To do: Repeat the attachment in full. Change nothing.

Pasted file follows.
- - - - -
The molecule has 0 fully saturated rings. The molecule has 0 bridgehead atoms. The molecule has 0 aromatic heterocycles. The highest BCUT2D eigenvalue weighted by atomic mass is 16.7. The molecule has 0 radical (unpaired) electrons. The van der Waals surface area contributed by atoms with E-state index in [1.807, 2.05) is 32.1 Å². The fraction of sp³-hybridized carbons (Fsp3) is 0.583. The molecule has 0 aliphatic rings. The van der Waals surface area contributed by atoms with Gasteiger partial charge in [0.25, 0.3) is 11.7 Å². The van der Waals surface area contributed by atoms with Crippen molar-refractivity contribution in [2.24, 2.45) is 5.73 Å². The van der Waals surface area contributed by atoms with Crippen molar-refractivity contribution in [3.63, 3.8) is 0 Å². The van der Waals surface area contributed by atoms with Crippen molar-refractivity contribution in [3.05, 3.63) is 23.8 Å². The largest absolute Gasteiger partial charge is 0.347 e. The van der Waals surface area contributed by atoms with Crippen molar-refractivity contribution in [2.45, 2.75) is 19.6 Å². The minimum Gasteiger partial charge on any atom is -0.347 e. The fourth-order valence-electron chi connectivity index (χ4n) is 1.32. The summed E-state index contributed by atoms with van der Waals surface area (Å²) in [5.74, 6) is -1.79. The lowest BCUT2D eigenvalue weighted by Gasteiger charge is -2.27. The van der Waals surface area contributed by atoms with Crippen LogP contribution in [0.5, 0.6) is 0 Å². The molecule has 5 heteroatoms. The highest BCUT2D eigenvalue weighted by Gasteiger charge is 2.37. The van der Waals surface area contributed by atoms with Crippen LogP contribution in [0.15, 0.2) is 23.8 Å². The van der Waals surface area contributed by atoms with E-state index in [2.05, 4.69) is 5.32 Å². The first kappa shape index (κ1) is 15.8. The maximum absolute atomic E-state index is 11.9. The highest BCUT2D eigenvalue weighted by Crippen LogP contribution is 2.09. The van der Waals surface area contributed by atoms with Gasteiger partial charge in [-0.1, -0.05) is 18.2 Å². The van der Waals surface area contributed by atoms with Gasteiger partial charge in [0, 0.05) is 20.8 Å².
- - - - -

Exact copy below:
The molecule has 0 fully saturated rings. The molecule has 0 bridgehead atoms. The molecule has 0 aromatic heterocycles. The highest BCUT2D eigenvalue weighted by atomic mass is 16.7. The molecule has 0 radical (unpaired) electrons. The van der Waals surface area contributed by atoms with E-state index in [1.807, 2.05) is 32.1 Å². The fraction of sp³-hybridized carbons (Fsp3) is 0.583. The molecule has 0 aliphatic rings. The van der Waals surface area contributed by atoms with Gasteiger partial charge in [0.25, 0.3) is 11.7 Å². The van der Waals surface area contributed by atoms with Crippen molar-refractivity contribution in [2.24, 2.45) is 5.73 Å². The van der Waals surface area contributed by atoms with Crippen molar-refractivity contribution in [3.63, 3.8) is 0 Å². The van der Waals surface area contributed by atoms with Crippen molar-refractivity contribution in [3.05, 3.63) is 23.8 Å². The largest absolute Gasteiger partial charge is 0.347 e. The van der Waals surface area contributed by atoms with Crippen molar-refractivity contribution in [2.45, 2.75) is 19.6 Å². The minimum Gasteiger partial charge on any atom is -0.347 e. The fourth-order valence-electron chi connectivity index (χ4n) is 1.32. The summed E-state index contributed by atoms with van der Waals surface area (Å²) in [5.74, 6) is -1.79. The lowest BCUT2D eigenvalue weighted by Gasteiger charge is -2.27. The van der Waals surface area contributed by atoms with Crippen LogP contribution in [0.5, 0.6) is 0 Å². The molecule has 5 heteroatoms. The highest BCUT2D eigenvalue weighted by Gasteiger charge is 2.37. The van der Waals surface area contributed by atoms with Crippen LogP contribution in [0.15, 0.2) is 23.8 Å². The van der Waals surface area contributed by atoms with E-state index in [2.05, 4.69) is 5.32 Å². The first kappa shape index (κ1) is 15.8. The maximum absolute atomic E-state index is 11.9. The highest BCUT2D eigenvalue weighted by Crippen LogP contribution is 2.09. The van der Waals surface area contributed by atoms with Gasteiger partial charge in [-0.1, -0.05) is 18.2 Å². The van der Waals surface area contributed by atoms with Gasteiger partial charge in [0, 0.05) is 20.8 Å².